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Aberdeen forensic science conference explores role of animals, plants and soil in criminal inquiries

Soil forensic analysis (c) James Hutton Institute
"We look forward to discussing new approaches and methods with our colleagues from across Europe and build cooperation and collaboration and sharing best practice across the world in delivering to the criminal justice system"

Forensic scientists from across Europe are gathering in Aberdeen for the ninth meeting of the Animal, Plant and Soil Traces (APST) Working Group of the European Network of Forensic Science Institutes (ENFSI). Around 50 experts are expected to attend the three-day event being held at the James Hutton Institute’s Craigiebuckler site on 27-29 April.

The 9th ENFSI-APST meeting will showcase the crucial role that soil and biological traces of non-human origin can play in criminal investigations.

Delegates will focus on real case examples of where the understanding of how animal, plant and soil traces can contribute to forensic investigations and will feature case studies, workshops and perspectives from across the globe. The delegates will also meet the Lord Provost of Aberdeen, who will welcome them to the city.

The conference’s broad-ranging programme includes sessions on wildlife forensics, soil trace evidence analysis, geographical profiling, biological traces, non-human DNA analysis, forensic botany, microplastics in soil, thermal imaging, and the use of canine DNA intelligence, among many other topics.

Professor Lorna Dawson, Head of Soil Forensics at the James Hutton Institute, said: “We are delighted to host this meeting in Aberdeen and to discuss the work that is being carried out in soil within the UK, on soil, botany and non-human DNA. We have keynote speakers from Police Scotland, the SPA Forensic Services, SASA Wildlife Crime unit and James Hutton Limited. We look forward to discussing new approaches and methods with our colleagues from across Europe and building cooperation and collaboration and sharing best practices across the world in delivering to the criminal justice system.”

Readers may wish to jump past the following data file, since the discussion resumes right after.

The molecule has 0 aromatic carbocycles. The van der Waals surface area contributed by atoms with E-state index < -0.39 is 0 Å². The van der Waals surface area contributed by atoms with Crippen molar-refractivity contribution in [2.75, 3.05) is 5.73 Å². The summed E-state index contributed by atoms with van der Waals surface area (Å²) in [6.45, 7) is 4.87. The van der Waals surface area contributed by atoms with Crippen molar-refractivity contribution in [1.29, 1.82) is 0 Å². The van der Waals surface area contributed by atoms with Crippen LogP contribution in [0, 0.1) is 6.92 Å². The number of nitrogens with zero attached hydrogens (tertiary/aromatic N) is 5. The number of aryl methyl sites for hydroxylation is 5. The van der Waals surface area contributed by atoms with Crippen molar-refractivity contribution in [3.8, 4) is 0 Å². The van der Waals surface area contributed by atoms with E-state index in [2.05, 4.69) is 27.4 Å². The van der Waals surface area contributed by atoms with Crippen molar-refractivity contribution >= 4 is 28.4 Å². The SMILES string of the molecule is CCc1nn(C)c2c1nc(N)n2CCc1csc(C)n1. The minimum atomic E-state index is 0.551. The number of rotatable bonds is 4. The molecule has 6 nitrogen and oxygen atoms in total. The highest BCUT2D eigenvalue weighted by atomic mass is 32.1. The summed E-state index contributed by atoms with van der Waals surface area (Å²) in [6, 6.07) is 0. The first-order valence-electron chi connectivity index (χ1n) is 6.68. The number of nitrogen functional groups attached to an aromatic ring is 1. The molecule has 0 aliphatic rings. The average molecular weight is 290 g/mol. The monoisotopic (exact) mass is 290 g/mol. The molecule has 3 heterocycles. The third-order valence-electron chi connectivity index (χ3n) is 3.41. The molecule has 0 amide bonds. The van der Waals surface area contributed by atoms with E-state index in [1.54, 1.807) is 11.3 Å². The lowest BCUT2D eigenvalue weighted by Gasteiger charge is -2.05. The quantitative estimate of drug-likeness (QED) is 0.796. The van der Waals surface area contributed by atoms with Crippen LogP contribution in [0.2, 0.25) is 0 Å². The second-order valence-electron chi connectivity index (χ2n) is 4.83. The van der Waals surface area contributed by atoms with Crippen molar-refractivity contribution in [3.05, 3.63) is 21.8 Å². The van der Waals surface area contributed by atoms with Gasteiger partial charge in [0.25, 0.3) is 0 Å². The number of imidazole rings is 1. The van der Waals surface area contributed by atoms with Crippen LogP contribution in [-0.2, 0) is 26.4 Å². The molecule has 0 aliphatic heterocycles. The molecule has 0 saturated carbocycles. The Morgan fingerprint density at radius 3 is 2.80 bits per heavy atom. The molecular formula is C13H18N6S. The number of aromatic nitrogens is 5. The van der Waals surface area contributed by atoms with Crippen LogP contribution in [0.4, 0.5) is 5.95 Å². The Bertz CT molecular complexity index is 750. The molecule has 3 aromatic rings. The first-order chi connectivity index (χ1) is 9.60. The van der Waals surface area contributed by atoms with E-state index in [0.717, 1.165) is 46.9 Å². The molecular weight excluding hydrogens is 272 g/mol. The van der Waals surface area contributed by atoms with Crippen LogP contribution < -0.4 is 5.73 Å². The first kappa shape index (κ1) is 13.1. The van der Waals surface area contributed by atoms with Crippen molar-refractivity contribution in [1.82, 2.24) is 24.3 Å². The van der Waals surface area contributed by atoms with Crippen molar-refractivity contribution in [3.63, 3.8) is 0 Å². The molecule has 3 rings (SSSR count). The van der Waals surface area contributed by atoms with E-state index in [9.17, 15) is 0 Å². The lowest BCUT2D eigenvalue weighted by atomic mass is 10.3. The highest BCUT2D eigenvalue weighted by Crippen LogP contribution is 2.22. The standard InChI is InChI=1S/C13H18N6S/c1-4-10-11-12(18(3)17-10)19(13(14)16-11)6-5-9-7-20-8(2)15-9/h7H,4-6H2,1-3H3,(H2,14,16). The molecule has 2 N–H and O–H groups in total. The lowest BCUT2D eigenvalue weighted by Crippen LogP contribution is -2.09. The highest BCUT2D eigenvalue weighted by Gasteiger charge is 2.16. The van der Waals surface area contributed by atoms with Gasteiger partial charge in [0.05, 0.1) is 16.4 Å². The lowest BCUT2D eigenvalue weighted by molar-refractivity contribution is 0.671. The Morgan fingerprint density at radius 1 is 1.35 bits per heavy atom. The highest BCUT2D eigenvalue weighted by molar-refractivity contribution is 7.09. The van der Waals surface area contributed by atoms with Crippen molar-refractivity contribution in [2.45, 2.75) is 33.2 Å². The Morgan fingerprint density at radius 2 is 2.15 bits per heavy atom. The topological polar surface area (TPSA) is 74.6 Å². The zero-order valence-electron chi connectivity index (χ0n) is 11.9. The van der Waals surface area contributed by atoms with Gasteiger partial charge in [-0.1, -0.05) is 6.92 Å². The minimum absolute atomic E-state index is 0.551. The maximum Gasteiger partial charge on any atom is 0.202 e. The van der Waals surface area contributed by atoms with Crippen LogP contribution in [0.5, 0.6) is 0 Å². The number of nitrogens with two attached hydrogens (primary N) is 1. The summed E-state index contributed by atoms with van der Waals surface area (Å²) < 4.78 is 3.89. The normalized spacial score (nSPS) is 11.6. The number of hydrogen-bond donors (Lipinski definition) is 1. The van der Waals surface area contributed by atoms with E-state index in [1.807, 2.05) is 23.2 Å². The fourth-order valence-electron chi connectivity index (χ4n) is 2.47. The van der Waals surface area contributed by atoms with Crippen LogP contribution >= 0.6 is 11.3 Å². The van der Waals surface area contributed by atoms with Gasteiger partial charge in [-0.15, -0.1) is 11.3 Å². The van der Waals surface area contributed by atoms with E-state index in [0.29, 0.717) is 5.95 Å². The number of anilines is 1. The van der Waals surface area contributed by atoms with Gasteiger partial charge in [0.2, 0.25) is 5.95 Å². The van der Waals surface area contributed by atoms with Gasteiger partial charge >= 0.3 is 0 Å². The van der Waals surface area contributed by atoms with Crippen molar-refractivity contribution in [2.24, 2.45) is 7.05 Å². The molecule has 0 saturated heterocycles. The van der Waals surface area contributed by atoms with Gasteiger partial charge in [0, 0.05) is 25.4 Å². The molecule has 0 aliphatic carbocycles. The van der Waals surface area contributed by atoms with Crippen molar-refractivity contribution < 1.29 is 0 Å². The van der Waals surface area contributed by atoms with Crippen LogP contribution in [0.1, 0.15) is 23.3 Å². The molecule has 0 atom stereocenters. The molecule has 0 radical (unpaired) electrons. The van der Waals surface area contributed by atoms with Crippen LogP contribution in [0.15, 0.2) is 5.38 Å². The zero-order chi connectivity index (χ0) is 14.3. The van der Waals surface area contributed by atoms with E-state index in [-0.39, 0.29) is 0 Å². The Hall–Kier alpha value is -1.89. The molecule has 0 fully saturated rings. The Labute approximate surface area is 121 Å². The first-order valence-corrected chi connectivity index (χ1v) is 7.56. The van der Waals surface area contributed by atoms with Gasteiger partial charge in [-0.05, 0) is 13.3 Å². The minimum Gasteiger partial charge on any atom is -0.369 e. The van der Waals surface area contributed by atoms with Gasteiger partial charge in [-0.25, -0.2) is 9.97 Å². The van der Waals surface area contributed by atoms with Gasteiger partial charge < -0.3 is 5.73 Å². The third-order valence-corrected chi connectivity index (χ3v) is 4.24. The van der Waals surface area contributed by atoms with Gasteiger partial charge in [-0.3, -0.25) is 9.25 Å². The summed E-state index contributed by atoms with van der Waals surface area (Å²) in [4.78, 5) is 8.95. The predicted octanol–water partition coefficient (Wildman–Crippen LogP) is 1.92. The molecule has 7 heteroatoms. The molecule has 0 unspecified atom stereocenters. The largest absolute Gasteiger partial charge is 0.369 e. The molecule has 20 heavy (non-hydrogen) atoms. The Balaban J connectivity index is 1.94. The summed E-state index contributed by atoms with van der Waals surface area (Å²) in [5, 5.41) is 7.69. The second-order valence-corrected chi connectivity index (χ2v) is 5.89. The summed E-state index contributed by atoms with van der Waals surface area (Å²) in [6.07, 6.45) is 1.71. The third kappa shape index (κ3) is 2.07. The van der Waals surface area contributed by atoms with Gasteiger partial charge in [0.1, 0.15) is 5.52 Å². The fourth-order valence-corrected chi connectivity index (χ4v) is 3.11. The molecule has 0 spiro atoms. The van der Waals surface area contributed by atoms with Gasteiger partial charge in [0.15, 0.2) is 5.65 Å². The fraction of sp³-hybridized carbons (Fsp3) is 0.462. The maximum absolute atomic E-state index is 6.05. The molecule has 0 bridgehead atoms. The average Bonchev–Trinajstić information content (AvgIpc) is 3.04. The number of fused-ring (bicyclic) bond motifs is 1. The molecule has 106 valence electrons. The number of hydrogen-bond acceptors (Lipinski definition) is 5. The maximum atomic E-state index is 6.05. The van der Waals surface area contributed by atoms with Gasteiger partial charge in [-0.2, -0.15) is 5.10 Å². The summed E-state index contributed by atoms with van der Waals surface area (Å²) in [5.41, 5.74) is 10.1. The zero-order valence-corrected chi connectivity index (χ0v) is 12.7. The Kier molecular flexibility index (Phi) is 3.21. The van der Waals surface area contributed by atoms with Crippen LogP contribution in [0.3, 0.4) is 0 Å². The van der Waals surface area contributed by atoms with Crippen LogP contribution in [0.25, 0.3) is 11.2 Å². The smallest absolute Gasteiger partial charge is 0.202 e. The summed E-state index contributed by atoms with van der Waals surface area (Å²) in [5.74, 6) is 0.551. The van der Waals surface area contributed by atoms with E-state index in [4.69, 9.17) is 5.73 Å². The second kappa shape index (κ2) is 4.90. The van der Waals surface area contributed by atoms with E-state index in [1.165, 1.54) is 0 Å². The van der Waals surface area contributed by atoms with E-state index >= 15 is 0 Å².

APST Chair, Dr Irene Kuiper, Netherlands Forensic Institute, said: “The wide range of themes being discussed at the meeting in Aberdeen demonstrates the importance and diversity of this field of forensic expertise. Practicalities in casework, innovations in technologies, expertise in the calculation of the evidential value and setting quality standards will all be touched on during the meeting. We achieve more when we meet each other in person and work together.”

The activities of APST offers a scientific platform to collaborate, exchange experiences, discuss analytical issues, plan collaborations and generate a network of forensic trace experts. It also provides a forum for the validation, introduction and improvement of morphological, chemical, physical and molecular biological analysis in casework.

ENFSI was founded in 1995 with the purpose of improving the mutual exchange of information in the field of forensic science. This, in addition to improving the quality of forensic science delivery in Europe, has become the main aims of the network. The APST group supports the aims and objectives of ENFSI in the area of casework analysis of all kinds of biological traces of non-human origin and also soil traces.

Besides the general work in the fields of quality and competence management, research and development and education and training, different forensic expertise is dealt with by 17 different working groups in ENFSI, of which APST is one. ENFSI has been recognized as the central organisation in the field of forensic science by the European Commission.

Press and media enquiries: 

Bernardo Rodriguez-Salcedo, Media Manager, James Hutton Institute, Tel: +44 (0)1224 395089 (direct line), +44 (0)344 928 5428 (switchboard) or +44 (0)7791 193918 (mobile).


Printed from /news/aberdeen-forensic-science-conference-explores-role-animals-plants-and-soil-criminal-inquiries on 27/09/22 10:58:21 PM

The James Hutton Research Institute is the result of the merger in April 2011 of MLURI and SCRI. This merger formed a new powerhouse for research into food, land use, and climate change.